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Grizzly bears, black bears, wolves, coyotes, cougars/ mountain lions,bobcats, wolverines, lynx, foxes, fishers and martens are the suite of carnivores that originally inhabited North America after the Pleistocene extinctions. This site invites research, commentary, point/counterpoint on that suite of native animals (predator and prey) that inhabited The Americas circa 1500-at the initial point of European exploration and subsequent colonization. Landscape ecology, journal accounts of explorers and frontiersmen, genetic evaluations of museum animals, peer reviewed 20th and 21st century research on various aspects of our "Wild America" as well as subjective commentary from expert and layman alike. All of the above being revealed and discussed with the underlying goal of one day seeing our Continent rewilded.....Where big enough swaths of open space exist with connective corridors to other large forest, meadow, mountain, valley, prairie, desert and chaparral wildlands.....Thereby enabling all of our historic fauna, including man, to live in a sustainable and healthy environment. - Blogger Rick

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Monday, December 3, 2012

Without really knowing, the Iowa Dept of Ntl Resources estimates that there are 1500-2000 Bobcats bottlenecked in the southern part of the state..........As bobcats enjoy a forested or mixed forest/field matrix, the extensive row crops that occupy the middle of the state north act as a roadblock to further Bobcat dispersal..............To kill 450 of 1500 seems a flawed management strategy..........Even if there are 2000 "Cats" in Iowa, knocking out 23 to 30% of the population is lowering genetic variability and limiting the ability of this animal to fulfill ecosystem services

I Iowa Bobcat Season Closed Friday, Dec 1 with 450 animals killed

By 2003, DNR staff tallied sightings, road kills and incidental captures of bobcats statewide, finding the animals to be common in southern Iowa.

Legal seasons have been established for harvesting bobcats in Iowa's two southernmost tiers of counties. There is no bobcat trapping season in Muscatine County.

In 2008, the third year of the surveys, there were 100 sightings per 1,000 hunting hours recorded. After 10 years, Andrews said, the survey will be more reliable in terms of telling the story of how the bobcat population is spreading from northern Missouri and southern Iowa.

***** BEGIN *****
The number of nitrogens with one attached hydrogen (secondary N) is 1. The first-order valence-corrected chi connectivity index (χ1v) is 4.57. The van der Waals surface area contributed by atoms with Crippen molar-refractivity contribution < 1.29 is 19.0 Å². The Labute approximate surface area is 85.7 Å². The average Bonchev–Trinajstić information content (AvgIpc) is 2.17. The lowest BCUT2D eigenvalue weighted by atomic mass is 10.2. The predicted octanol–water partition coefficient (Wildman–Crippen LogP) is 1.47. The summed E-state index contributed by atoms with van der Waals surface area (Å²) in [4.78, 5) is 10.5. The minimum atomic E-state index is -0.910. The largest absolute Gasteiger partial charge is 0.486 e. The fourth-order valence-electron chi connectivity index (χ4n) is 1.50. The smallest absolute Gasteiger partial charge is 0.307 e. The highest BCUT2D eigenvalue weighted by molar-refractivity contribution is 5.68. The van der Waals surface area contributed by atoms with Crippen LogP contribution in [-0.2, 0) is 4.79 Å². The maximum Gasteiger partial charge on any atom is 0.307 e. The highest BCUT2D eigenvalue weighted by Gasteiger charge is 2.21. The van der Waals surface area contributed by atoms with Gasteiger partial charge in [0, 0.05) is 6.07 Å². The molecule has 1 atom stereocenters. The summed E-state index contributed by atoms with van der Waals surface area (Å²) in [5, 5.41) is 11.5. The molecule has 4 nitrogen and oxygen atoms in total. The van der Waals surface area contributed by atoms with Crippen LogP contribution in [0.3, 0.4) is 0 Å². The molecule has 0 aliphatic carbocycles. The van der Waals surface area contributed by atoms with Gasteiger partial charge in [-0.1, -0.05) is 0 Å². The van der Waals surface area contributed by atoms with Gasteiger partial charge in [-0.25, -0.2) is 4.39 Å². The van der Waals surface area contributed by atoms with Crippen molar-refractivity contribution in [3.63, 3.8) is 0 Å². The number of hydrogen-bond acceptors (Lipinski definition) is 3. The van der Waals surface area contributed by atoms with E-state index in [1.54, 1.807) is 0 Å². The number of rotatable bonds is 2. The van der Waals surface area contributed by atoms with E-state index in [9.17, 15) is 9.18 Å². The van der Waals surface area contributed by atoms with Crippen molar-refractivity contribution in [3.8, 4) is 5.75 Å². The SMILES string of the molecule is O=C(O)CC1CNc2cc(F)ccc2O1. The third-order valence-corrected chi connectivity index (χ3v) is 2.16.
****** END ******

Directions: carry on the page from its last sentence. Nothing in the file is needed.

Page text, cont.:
The DNR estimates that there are 1,500-2,000 bobcats statewide.
Andrews said the habitat in Iowa, including the increase of grasslands and brush-filled reserves created by conservation programs, will allow continued growth.

"There is an increase ever so small into northeast Iowa. There is no reason to think that in 10 years there won't be sizeable numbers unless there is some disease, such as distemper, which is common in felines, that wipes out the population."

There was a time when Iowans, especially farmers, would kill bobcats before the animals could kill their chickens, hogs or young calves. Today, the threat to farm animals is significantly less because of hog and chicken confinements, Andrews said.
The modern-day biologist recognizes there is a role for predators and hopes to see the number of bobcats increase, he added.

Within Iowa, we analyzed tracking data from 23 radio-collared animals along with genetic markers from 625 individuals. Consistent with our other data on habitats, the tracking data indicated that bobcats prefer forest and grassland habitats when moving across the landscape and thus, many parts of Iowa pose a high level of "resistance" to bobcat movement (in figure to right note the sparse number of potential paths across row crop landscapes linking bobcats in southern Iowa with those in northeastern Iowa; in contrast there are lots of linkages across southern Iowa). Somewhat surprisingly we did not find that these distinct habitat preferences translated into differentiated genetic structure among individuals within Iowa. In practical terms this means that where habitat exists in Iowa bobcats have the potential to disperse and interbreed.

Bobcats in Iowa very much currently restricted to the southern tier of the state

But preference for forest and avoidance of cropland did affect how Iowa bobcat populations are genetically linked with bobcats in surrounding states. We analyzed DNA in 1447 tissue amples contributed by cooperators from 15 Midwestern states.

 We identified 6 genetic populations separated by both physical barriers (large expanses of row crop agriculture and a major waterway) and cryptic boundaries (zones of sharp changes in habitat type) (map right shows the 6 color-coded genetically identifiable populations; it also shows the areas in tan where bobcats could legally be harvested at the time of this study).

Recently-established populations in Iowa and northern Missouri, places where 30 years ago bobcats were virtually absent, were closely linked with bobcats to the southwest (eastern Kansas and southern Nebraska), but they showed little genetic input from populations to the north and east. Thus, large scale habitat fragmentation is influencing how bobcats are rebounding in the Midwest. The results at the regional scale emphsize the importance of understanding how wildlife management actions in surrounding states may impact Iowa's expanding bobcat populations, and vice versa.

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